Politics & Policy

Bill de Blasio Hates Freedom

(Kena Betancur/Getty)
Politicians have a yen to ban everything anyone might consider even slightly dangerous.

This week, New York mayor Bill de Blasio signed a ban on using snuff or chewing tobacco at Yankee Stadium and Citi Field. It sounds trivial, but this is actually a damned big deal.

In 1990, New York governor Mario Cuomo signed a ban on smoking in stores and taxis. In 1995, Mayor Giuliani signed a ban on smoking in restaurants. In 2002, Mayor Bloomberg banned smoking in bars. In 2011, he banned smoking in parks and on beaches. The rationale behind all these bans was the dangers of second-hand smoke.

Which is a stupid rationale. In a free country, many things happen in many places that might bother you. If you’re in a bar and you don’t like second-hand smoke, or profanity, or strippers, or liquor, you leave. No one forces you to be there. If you’re in a park and you don’t like second-hand smoke, or scantily clad sunbathers, or a hippie giving a speech on a soap box, you walk away. No one is forcing you to be there either. The freedom to do things other people don’t like is the essence of a free country. You’d think New York’s politicos would have heard that.

(It also bears mentioning that the EPA had to lower its limit for confidence in statistical association from 95 percent to 90 percent in order to get second-hand smoke classified as a carcinogen — something that, back in 1998, got the agency upbraided by a federal judge, who concluded that it had not only “committed to a conclusion before research had begun,” but had “disregarded information and made findings on selective information.”)

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Of course, the goal of government do-gooders isn’t stopping second-hand smoke — it’s stopping first-hand smoke, which is why New York City cigarette taxes have gone up nearly 200 percent in the last ten years. But de Blasio’s ban on nose and mouth tobacco is much worse than any cigarette ban, because it lacks even the pretense that the government is trying to protect innocent bystanders. Unless you believe that de Blasio thinks kids see pouches of snuff at baseball games and run off to the nearest bodega, you have take him at his word that “smokeless” tobacco must be banned because it’s “linked to serious negative health outcomes including cancer, cardiovascular disease, and gum disease.”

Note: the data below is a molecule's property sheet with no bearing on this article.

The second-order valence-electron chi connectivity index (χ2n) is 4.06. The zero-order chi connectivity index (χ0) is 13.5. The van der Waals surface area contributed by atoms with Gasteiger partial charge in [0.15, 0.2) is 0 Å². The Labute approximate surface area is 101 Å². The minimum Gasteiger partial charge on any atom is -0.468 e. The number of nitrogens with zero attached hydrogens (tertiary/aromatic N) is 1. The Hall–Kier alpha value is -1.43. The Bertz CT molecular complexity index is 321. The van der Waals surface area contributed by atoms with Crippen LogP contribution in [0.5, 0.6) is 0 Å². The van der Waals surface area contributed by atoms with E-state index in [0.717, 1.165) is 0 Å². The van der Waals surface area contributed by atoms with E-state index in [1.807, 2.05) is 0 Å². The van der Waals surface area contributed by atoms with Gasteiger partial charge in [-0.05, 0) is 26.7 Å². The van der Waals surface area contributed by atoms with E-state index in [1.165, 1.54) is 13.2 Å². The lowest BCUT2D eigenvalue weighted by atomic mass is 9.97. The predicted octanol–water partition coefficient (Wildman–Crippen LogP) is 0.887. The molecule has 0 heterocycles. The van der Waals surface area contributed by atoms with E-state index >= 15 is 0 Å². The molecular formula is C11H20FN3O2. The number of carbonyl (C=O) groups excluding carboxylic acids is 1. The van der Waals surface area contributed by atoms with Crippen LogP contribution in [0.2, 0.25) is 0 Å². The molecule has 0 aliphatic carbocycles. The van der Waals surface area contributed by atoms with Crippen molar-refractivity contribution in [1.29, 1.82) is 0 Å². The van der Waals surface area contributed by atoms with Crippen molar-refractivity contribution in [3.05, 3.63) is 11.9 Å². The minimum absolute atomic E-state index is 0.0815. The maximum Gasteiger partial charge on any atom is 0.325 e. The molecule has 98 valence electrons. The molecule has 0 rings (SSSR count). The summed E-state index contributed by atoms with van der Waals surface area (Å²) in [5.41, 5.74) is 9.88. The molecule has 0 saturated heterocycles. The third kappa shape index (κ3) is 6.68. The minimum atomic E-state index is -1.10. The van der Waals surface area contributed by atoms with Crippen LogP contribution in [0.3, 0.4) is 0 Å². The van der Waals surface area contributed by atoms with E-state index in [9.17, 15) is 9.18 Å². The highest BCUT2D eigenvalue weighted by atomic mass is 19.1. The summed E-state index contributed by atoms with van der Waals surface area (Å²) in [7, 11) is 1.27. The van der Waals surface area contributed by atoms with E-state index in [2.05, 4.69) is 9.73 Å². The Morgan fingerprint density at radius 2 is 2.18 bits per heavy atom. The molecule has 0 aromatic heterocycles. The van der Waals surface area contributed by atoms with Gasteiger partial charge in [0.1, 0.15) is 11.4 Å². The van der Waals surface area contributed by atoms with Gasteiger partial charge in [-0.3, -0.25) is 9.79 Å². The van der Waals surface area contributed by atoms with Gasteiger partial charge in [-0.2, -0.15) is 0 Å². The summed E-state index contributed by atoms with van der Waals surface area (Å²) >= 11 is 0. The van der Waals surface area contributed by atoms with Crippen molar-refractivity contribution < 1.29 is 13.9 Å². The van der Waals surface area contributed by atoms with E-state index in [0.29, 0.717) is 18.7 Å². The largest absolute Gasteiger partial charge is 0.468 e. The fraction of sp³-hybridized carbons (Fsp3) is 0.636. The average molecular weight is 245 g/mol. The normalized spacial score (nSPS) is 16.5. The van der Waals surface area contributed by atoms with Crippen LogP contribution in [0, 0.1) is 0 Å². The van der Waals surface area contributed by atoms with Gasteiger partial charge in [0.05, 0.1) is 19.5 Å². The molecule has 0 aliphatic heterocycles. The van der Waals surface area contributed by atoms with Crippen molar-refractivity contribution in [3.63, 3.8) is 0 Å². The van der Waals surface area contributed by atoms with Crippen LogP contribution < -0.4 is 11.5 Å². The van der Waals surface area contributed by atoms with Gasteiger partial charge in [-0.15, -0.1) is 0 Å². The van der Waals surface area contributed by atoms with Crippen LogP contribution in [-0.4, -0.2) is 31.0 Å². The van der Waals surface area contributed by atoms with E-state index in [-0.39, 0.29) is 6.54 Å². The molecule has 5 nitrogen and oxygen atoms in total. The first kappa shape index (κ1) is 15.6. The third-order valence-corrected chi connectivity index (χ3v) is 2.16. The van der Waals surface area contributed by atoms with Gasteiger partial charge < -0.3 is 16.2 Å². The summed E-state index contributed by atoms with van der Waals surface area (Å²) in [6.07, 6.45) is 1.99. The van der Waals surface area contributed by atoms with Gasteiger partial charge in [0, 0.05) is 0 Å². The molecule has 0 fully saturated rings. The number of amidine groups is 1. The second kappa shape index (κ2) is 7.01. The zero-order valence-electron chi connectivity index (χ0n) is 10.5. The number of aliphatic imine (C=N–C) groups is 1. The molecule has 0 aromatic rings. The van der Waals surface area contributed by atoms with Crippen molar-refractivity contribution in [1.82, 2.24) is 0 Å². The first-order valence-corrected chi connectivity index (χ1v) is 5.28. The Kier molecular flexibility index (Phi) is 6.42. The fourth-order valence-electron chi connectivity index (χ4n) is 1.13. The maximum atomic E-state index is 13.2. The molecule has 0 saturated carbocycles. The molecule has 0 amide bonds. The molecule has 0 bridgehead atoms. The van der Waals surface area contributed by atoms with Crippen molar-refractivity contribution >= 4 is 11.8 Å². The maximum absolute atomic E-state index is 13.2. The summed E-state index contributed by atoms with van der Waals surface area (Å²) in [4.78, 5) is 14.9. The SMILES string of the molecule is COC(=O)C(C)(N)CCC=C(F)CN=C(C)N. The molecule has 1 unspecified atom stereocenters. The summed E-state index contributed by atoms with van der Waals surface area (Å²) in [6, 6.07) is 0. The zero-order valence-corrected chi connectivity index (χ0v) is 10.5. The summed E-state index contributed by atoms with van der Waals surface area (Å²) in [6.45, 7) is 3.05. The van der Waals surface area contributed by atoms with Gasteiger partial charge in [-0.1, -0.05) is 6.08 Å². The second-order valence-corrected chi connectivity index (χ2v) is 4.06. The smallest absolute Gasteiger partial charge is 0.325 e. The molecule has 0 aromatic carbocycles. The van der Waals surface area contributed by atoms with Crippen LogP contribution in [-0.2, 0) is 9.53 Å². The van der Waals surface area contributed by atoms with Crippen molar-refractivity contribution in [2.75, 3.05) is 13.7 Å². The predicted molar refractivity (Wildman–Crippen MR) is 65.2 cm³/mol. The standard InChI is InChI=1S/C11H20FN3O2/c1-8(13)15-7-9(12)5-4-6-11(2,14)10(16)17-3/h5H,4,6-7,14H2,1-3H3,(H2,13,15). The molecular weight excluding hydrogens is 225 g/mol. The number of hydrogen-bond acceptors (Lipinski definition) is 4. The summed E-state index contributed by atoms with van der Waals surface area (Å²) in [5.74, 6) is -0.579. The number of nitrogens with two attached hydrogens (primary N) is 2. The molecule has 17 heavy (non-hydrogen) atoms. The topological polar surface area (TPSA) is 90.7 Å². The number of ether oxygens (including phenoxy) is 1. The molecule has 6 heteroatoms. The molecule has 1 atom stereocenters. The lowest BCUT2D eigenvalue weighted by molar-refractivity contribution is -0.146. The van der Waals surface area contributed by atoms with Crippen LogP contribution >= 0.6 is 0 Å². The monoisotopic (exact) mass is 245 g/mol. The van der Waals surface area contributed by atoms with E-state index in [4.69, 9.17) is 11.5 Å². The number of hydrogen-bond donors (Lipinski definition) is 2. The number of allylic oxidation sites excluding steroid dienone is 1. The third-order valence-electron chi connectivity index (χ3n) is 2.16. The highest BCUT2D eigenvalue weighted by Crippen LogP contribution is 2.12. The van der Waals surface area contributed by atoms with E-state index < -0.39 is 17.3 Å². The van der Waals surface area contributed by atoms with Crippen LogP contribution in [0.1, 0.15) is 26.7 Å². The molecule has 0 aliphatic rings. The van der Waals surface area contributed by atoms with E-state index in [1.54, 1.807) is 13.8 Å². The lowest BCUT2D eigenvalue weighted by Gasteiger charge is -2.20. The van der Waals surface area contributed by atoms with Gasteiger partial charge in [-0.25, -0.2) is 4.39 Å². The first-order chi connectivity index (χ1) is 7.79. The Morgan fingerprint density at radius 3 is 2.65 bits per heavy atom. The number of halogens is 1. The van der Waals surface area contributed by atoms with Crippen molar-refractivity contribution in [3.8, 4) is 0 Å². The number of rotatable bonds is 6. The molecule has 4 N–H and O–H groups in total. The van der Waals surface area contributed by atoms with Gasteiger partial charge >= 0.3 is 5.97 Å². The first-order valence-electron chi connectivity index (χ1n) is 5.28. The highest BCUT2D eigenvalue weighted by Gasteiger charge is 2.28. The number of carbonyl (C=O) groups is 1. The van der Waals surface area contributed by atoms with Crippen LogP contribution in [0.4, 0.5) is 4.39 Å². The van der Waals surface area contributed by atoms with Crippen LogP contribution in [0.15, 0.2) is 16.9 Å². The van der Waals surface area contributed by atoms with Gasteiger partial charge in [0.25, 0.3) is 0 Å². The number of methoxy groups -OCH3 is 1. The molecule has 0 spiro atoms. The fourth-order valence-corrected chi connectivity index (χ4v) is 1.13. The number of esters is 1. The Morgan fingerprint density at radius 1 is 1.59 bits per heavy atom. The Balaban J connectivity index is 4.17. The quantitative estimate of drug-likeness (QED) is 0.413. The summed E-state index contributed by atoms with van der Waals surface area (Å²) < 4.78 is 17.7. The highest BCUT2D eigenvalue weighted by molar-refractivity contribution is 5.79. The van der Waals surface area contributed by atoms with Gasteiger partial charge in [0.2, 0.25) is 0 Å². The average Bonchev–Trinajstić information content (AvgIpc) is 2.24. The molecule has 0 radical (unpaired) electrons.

The mayor of America’s largest city believes he has the power to forbid you to do things that are linked to gum disease.

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Of course, Bloomberg tried the same thing, in 2012, when he persuaded the New York City Board of Health to ban sugary drinks larger than 16 ounces. The ban was struck down following a lawsuit from the soft-drink lobby. Who’s going to stand up for snuff and dip? Roughly 150 million Americans drink soda every day; only 1 million Americans use smokeless tobacco at all. Personally, I find it repulsive. But I don’t want to be in the position of saying, First they came for the tobacco chewers, and I didn’t speak out, because I didn’t chew tobacco . . . 

#share#Frankly, conservatives have been much too casual in the defense of small freedoms, and much too passive in accepting bureaucratic edicts. We focus on the big fights — the right to bear arms, for instance — and forget about the littler ones. Like the right to ride a motorcycle without a helmet, which is unrestricted in just two states.

Why should it be illegal to pass slow-moving cars on so many empty country lanes? I have places to be! Why should a cop be able to hand out tickets for driving at 75 on a highway where everyone always drives 75? (America’s highway mortality rates, by the way, are twice as high as the rates in Germany, where the majority of highways have no speed limit. So speed isn’t the problem.) Why shouldn’t someone who’s in severe pain be able to buy whatever pain medication he wants? Why should someone who feels like eating a little unpasteurized cheese have to smuggle it home from Paris? 

We’ve shrugged off a lot of small fights. And the only politicians who seem to be interested are irritating isolationist-libertarians like Rand Paul. Will a presidential candidate ever campaign on derestricting cigarettes? Don’t hold your breath. . . . But these are all things you could bring up at your state senator’s next town hall.

And in the meantime, we can all go to a ball game and have a chew for freedom.

Josh GelernterJosh Gelernter is a former columnist for NRO, and a frequent contributor to The Weekly Standard.

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